Content That Hygiene Queen Likes

Content That Hygiene Queen Likes

Hygiene Queen, RN (19,148 Views) Guide

Joined Sep 13, '07. Posts: 2,277 (72% Liked) Likes: 7,497

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  • 7:53 am

    While everybody is arguing over what can and cannot be done for her in the AL setting, the raging UTI continues.

    Waiting for her to go into septic shock?

  • 7:50 am

    Sounds like that nurse hasn't had to use critical thinking much in her lifetime. Advocating for your confused patient is not called diagnosing a UTI. It's called critical thinking and good nursing judgement. Get a new order to straight cath the woman to get urine. Is she being treated prophylactically? Get the urine and treat her before this turns into a septic UTI and she comes to my ED with septic shock and dies 2 days later.

  • Feb 9

    I think the general public knows very little accurate information about mental illness. And I think the media (at least in the US) perpetuates this.

  • Feb 9

    Quote from kalevra
    Healthcare is centered on the patient especially in terms of morbidity, mortality and patient satisfaction. Communication breakdown is a common area in the workplace that can result in a lot of conflict and breakdown. I can understand their want to standardize the report/hand-off process in order to make communication more efficient.

    EBP help guide nursing practice in a way to maximize the client experience in the healthcare setting. As a profession, it is important to work together an communicate our needs is an efficient manner so we can improve patient care throughout the healthcare continuum.
    Clearly, you are one of "them" . As a profession, we need to "communicate our needs" for better staffing ratios and less paperwork.

  • Feb 9

    Soap on a rope ....

    Pie plate tied to your waist with string ...

    Nothing they say is the truth ....


    Just the usual prison advice!

    Cheers

  • Feb 9

    Quote from ERnursebyday
    The grand daughter in the room who had just started nursing school says " I just finished ACLS and there only needs to be 3-4 people helping in a code".
    Answer: "Yes, and one should be the DOCTOR!"

  • Feb 9

    I hope I'm not bringing a super zombie thread back to life but I feel like I had to share and represent for some CNA-awkwardness.

    I met this super cute guy in CNA class. He was doing morning classes and I was doing evening, so we really only met because he had to retake one of his skills and we were partnered together. He was practicing finding radial pulse because we had nothing else to do. I thought he was SO cute that my heart was beating super fast, I got super sweaty, I was a mess. In an effort to calm myself down, I made myself much worse. I was trying to hold still and my wrist was twitching. He had to call over the teacher because he couldn't figure out what was a twitch and what to count as pulse. He ended up having to practice on someone else.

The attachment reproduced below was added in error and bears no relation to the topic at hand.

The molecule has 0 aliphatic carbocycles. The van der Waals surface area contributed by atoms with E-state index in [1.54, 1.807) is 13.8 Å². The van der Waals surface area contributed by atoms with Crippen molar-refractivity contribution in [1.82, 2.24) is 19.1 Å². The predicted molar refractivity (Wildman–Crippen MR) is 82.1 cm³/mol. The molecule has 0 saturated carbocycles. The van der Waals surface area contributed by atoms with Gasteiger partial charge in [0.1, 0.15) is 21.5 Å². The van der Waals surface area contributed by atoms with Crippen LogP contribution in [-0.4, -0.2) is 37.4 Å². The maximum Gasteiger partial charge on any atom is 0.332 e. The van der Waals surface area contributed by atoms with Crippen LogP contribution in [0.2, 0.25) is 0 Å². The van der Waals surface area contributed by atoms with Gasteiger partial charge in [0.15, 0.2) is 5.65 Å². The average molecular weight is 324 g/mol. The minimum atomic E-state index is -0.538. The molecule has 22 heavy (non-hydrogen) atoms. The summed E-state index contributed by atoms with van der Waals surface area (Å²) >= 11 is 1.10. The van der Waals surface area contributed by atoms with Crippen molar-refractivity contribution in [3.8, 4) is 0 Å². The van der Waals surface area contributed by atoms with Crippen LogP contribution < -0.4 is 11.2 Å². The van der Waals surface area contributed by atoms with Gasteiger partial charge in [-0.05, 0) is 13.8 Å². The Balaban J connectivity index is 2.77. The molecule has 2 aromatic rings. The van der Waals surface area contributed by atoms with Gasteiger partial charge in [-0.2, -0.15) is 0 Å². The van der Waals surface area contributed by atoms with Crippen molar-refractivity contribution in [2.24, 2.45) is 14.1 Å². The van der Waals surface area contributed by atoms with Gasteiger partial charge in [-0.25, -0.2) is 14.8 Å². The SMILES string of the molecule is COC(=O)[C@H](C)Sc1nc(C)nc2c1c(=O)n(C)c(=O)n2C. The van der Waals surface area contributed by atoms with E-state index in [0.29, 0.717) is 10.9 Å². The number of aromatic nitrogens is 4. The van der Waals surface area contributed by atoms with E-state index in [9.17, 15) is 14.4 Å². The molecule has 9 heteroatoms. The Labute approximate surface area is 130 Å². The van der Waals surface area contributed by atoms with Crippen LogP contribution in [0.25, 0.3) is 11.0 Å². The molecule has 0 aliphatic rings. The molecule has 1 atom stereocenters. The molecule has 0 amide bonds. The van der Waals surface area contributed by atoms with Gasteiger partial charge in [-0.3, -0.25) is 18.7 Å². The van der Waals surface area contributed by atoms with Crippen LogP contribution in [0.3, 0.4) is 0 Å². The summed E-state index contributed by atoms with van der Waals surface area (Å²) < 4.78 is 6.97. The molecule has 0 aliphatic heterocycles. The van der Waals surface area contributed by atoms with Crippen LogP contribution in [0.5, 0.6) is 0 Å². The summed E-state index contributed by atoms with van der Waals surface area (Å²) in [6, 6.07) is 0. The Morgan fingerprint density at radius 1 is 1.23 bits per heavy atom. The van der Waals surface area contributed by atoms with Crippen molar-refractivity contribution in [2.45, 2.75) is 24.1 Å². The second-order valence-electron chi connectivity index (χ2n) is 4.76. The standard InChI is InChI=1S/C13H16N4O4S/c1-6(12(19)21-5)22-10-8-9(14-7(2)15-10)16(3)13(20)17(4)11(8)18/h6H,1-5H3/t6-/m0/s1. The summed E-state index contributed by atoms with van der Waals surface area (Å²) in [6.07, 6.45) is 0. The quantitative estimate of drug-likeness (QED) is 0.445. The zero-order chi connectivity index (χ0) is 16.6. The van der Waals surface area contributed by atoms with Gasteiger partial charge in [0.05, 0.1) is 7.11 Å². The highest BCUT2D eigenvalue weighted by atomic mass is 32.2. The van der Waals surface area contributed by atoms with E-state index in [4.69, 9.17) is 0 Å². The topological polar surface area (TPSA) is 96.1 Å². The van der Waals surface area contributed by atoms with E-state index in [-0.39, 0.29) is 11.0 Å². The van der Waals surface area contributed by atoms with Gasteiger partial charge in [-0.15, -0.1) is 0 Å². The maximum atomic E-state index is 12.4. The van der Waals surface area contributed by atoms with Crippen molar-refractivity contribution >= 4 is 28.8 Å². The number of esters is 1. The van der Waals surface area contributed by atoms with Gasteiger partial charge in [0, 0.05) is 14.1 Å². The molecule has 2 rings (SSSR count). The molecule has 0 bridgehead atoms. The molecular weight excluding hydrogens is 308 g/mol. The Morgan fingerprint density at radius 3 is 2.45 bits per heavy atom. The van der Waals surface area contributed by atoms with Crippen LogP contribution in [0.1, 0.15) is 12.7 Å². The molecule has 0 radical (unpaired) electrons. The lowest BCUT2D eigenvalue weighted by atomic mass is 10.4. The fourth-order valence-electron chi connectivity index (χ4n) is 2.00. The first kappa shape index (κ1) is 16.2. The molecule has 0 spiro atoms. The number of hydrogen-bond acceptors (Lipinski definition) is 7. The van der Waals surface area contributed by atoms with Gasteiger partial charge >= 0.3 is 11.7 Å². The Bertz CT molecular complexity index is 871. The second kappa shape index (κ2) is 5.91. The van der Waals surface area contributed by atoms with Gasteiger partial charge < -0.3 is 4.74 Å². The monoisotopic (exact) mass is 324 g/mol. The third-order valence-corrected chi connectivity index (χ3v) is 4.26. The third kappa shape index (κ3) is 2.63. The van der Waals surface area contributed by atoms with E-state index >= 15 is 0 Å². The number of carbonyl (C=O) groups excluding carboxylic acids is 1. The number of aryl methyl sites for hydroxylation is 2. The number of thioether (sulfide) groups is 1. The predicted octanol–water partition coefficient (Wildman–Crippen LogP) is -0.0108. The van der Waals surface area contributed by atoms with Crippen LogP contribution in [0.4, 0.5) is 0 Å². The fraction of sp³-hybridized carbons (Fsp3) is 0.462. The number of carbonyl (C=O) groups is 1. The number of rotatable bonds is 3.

Fast forward to our clinicals. I was feeling super confident and loving the residents. Cuteboy showed up. Apparently he had some scheduling issue and was doing clinicals with me. There was a resident who, if their call light was on, we were warned to bring backup in with us. (either student or CNA) I saw Cuteboy and said "Hey, do you want to go check roomwhatever with me?" I was so ready to prove to him that I wasn't a sweaty, twitchy mess 24/7. He said yes. I knocked and strutted in ahead of him...and immediately slipped on a HUGE BM and twisted my ankle/made a huuuuge mess.

    Fast forward a couple years later...we're engaged. (He's currently taking my 4 year old son bowling with his Grandma, super cute) So I guess the story has a nice end...but...UGH. I pretty much thought I was going to die every time I saw him.

  • Feb 8

    Personally, I wouldn't sweat about this issue.....

    Whenever a patient is being rude or pushing my buttons, I remove myself from the interaction. "Sir, this conversation is over. I'll be happy to return when you are ready to behave in an appropriate manner."

  • Feb 6

    Quote from b52RN
    People who are actually in need of care (hallucinations, delusions, suicidal, DSM diagnoses etc). You know, the ones who aren't trying to prolong their law enforcement notifications, stay out of jail, and get notes claiming they're bipolar so they can claim disability (and no, our doctors don't give it to them).
    Just so you know...some people who "get a note claiming they're bipolar so they can get disability", really are disabled to the point of needing it. And not all of us are malingerers.

  • Feb 5

    Some people post with the intention of receiving replies that coincide with exactly what they want to hear. When that doesn't happen, a few original posters have become defensive and dropped the "I wouldn't want you as my nurse" bomb.

    I do not take the defensiveness personally. I am simply grateful that my thought processes have evolved in the context that I am willing to be exposed to ideas from those who do not think like me. An online forum is not the hill I wish to die upon.

    On the other hand, some are seeking 'yes'-people, PollyAnna cheerleaders, and head-bobbers to tell them only what they want to hear and nothing more.